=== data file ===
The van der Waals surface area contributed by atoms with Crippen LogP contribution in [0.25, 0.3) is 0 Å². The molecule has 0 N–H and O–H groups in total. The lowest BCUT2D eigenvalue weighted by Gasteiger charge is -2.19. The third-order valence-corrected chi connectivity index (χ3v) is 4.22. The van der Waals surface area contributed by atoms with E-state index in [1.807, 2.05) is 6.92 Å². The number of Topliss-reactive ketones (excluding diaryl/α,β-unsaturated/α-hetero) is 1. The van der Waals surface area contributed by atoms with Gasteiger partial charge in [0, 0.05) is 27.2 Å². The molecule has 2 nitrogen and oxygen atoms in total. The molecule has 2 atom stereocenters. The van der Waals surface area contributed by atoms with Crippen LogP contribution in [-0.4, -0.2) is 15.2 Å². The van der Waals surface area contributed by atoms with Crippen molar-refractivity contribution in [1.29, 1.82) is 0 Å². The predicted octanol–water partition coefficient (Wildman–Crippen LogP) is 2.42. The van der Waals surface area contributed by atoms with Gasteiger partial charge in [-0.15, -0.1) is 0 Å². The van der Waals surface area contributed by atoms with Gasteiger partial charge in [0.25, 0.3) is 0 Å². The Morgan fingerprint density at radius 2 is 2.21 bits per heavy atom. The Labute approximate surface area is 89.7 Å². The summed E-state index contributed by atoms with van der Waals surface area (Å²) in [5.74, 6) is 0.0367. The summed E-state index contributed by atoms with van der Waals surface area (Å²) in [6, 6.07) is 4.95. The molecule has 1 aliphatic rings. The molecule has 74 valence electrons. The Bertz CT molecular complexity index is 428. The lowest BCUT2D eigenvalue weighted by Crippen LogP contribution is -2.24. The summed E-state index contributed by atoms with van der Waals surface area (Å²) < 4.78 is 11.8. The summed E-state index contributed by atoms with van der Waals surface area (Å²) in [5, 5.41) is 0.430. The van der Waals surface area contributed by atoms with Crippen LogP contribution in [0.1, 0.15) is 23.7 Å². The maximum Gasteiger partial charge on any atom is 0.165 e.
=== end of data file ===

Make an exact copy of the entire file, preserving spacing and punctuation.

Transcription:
The van der Waals surface area contributed by atoms with Crippen LogP contribution in [0.25, 0.3) is 0 Å². The molecule has 0 N–H and O–H groups in total. The lowest BCUT2D eigenvalue weighted by Gasteiger charge is -2.19. The third-order valence-corrected chi connectivity index (χ3v) is 4.22. The van der Waals surface area contributed by atoms with E-state index in [1.807, 2.05) is 6.92 Å². The number of Topliss-reactive ketones (excluding diaryl/α,β-unsaturated/α-hetero) is 1. The van der Waals surface area contributed by atoms with Gasteiger partial charge in [0, 0.05) is 27.2 Å². The molecule has 2 nitrogen and oxygen atoms in total. The molecule has 2 atom stereocenters. The van der Waals surface area contributed by atoms with Crippen LogP contribution in [-0.4, -0.2) is 15.2 Å². The van der Waals surface area contributed by atoms with Crippen molar-refractivity contribution in [1.29, 1.82) is 0 Å². The predicted octanol–water partition coefficient (Wildman–Crippen LogP) is 2.42. The van der Waals surface area contributed by atoms with Gasteiger partial charge in [-0.15, -0.1) is 0 Å². The van der Waals surface area contributed by atoms with Gasteiger partial charge in [0.25, 0.3) is 0 Å². The Morgan fingerprint density at radius 2 is 2.21 bits per heavy atom. The Labute approximate surface area is 89.7 Å². The summed E-state index contributed by atoms with van der Waals surface area (Å²) in [5.74, 6) is 0.0367. The summed E-state index contributed by atoms with van der Waals surface area (Å²) in [6, 6.07) is 4.95. The molecule has 1 aliphatic rings. The molecule has 74 valence electrons. The Bertz CT molecular complexity index is 428. The lowest BCUT2D eigenvalue weighted by Crippen LogP contribution is -2.24. The summed E-state index contributed by atoms with van der Waals surface area (Å²) < 4.78 is 11.8. The summed E-state index contributed by atoms with van der Waals surface area (Å²) in [5, 5.41) is 0.430. The van der Waals surface area contributed by atoms with Crippen LogP contribution in [0.1, 0.15) is 23.7 Å². The maximum Gasteiger partial charge on any atom is 0.165 e.